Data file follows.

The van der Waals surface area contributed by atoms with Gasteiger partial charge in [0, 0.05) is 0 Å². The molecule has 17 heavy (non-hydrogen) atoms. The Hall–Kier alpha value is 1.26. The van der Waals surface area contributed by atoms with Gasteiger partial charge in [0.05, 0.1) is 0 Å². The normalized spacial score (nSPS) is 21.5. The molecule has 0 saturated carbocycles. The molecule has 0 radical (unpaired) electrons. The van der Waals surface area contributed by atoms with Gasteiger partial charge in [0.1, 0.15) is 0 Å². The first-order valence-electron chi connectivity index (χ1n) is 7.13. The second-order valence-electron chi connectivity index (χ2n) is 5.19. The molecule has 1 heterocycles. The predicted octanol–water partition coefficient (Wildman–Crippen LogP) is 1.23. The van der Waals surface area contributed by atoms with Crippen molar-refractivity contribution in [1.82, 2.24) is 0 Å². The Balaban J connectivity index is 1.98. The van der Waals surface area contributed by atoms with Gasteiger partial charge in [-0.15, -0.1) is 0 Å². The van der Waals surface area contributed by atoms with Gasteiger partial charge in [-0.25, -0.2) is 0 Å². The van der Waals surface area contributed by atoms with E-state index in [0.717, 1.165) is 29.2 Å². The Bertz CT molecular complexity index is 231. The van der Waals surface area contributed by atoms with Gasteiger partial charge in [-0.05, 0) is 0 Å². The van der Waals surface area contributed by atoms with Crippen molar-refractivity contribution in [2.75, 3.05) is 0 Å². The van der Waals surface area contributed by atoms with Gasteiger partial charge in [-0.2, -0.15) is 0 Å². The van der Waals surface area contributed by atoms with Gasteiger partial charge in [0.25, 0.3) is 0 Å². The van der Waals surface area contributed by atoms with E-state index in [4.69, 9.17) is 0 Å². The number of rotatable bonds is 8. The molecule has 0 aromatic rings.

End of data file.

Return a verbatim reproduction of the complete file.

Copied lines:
The van der Waals surface area contributed by atoms with Gasteiger partial charge in [0, 0.05) is 0 Å². The molecule has 17 heavy (non-hydrogen) atoms. The Hall–Kier alpha value is 1.26. The van der Waals surface area contributed by atoms with Gasteiger partial charge in [0.05, 0.1) is 0 Å². The normalized spacial score (nSPS) is 21.5. The molecule has 0 saturated carbocycles. The molecule has 0 radical (unpaired) electrons. The van der Waals surface area contributed by atoms with Gasteiger partial charge in [0.1, 0.15) is 0 Å². The first-order valence-electron chi connectivity index (χ1n) is 7.13. The second-order valence-electron chi connectivity index (χ2n) is 5.19. The molecule has 1 heterocycles. The predicted octanol–water partition coefficient (Wildman–Crippen LogP) is 1.23. The van der Waals surface area contributed by atoms with Crippen molar-refractivity contribution in [1.82, 2.24) is 0 Å². The Balaban J connectivity index is 1.98. The van der Waals surface area contributed by atoms with Gasteiger partial charge in [-0.15, -0.1) is 0 Å². The van der Waals surface area contributed by atoms with Gasteiger partial charge in [-0.25, -0.2) is 0 Å². The van der Waals surface area contributed by atoms with E-state index in [0.717, 1.165) is 29.2 Å². The Bertz CT molecular complexity index is 231. The van der Waals surface area contributed by atoms with Gasteiger partial charge in [-0.05, 0) is 0 Å². The van der Waals surface area contributed by atoms with Crippen molar-refractivity contribution in [2.75, 3.05) is 0 Å². The van der Waals surface area contributed by atoms with Gasteiger partial charge in [-0.2, -0.15) is 0 Å². The van der Waals surface area contributed by atoms with Gasteiger partial charge in [0.25, 0.3) is 0 Å². The van der Waals surface area contributed by atoms with E-state index in [4.69, 9.17) is 0 Å². The number of rotatable bonds is 8. The molecule has 0 aromatic rings.